Complaints and legal claims against the handling – or rather mishandling – of a dead person’s estate have more than tripled in the last year, according to figures recently released by the High Court.
But this is perhaps no surprise when considering that up to 60 per cent of adults in England and Wales have not made a will.
When a person dies without a valid will – known as dying ‘intestate’ – his or her assets are divided in accordance with a strict set of legal guidelines. But from October 1 new rules will apply to the way those estates are apportioned.
Ian Bond, of West Midlands law firm Higgs & Sons, commented: “In the absence of a valid will to say to whom the deceased intended their belongings to pass, assets are apportioned in accordance with the law and the change in the law alters the balance between the claims of spouses and children.
“The reforms enhance the rights of a surviving spouse or civil partner.”
While the reforms look to bring many aspects of the rules up-to-date, they have been criticised for not addressing all of the perceived injustices that can arise under intestacy. In particular, unmarried couples continue to have no claim to their late partner’s estate.
Ian said: “The reforms will not have any effect on the status of long-term partners, who will continue to have no automatic entitlement where there is no will, even if they have been living with the deceased for decades or they have parented children together.”
Because intestacy’s statutory rules cannot take into account complex family situations, Ian said the need to make a properly drawn up will was the only way to ensure your wishes after your death are followed.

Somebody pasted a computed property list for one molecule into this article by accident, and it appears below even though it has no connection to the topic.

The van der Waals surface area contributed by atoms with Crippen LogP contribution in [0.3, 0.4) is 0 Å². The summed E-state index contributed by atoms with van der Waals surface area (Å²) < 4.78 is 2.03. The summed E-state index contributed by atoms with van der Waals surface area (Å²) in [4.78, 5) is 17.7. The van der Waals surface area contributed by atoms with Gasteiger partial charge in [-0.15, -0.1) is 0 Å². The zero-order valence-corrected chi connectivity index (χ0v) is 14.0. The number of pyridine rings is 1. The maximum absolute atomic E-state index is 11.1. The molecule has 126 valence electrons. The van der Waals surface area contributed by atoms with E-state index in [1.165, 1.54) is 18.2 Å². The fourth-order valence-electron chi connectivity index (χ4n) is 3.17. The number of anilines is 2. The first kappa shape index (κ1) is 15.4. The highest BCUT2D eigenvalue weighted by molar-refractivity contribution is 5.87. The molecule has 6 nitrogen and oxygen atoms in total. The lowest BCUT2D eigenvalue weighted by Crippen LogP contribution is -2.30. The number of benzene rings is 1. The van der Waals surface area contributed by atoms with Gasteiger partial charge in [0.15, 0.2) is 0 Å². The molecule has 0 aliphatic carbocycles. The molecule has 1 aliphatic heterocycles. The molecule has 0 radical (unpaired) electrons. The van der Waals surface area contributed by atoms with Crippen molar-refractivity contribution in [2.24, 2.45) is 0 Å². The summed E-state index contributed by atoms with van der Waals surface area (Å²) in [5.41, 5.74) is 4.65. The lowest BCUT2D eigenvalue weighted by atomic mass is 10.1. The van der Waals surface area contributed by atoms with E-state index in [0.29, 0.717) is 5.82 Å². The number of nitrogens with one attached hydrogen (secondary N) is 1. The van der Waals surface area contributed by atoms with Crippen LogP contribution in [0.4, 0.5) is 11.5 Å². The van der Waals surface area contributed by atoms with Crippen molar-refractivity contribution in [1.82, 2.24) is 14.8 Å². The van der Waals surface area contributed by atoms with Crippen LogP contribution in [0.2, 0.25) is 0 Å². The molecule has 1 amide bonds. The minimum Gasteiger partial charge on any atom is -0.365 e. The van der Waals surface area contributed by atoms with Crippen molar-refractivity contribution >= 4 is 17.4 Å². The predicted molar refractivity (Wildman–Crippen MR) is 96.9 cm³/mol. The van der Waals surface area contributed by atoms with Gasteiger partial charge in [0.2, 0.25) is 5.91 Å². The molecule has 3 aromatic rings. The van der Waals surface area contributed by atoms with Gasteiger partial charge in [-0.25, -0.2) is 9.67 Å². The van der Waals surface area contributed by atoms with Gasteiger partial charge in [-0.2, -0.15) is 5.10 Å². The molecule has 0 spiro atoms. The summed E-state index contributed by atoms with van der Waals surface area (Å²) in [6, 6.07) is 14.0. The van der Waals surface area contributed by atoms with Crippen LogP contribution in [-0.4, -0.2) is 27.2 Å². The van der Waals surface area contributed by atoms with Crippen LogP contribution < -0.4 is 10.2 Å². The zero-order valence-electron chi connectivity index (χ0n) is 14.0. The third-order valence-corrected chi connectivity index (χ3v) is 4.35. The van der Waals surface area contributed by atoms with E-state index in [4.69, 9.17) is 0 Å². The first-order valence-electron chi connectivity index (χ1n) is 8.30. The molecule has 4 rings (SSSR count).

“The new rules may help but still a large number of estates end up being argued over in the courts,” said Ian. “The fact is that in complex situations a will should be drawn up professionally and, if necessary, a professional executor appointed to administer the estate.”
Recent High Court data showing the trebling of court cases involving the mishandling of a deceased’s estate ranged from the misappropriation of assets by the executor to the fraudulent distribution of assets in favour of certain beneficiaries of the will above others.
Ian added: “Whilst simple and straightforward estates may seem easy to administer without the professional advice of a solicitor it is still easy for executors to make unwitting mistakes that may leave them personally liable.
“The risk of mismanagement or giving assets to the wrong person has increased now that the law has changed and where DIY executors rely on old and out of date information from libraries or public services.”
For details on making a will or on how the new rules apply to adminstering estates contact Ian Bond at Higgs & Sons.
Higgs & Sons is based in the heart of the Black Country at the Waterfront Business Park in Brierley Hill. The growing team now boasts 100 plus specialist lawyers available to support clients in a comprehensive range of business and private sectors.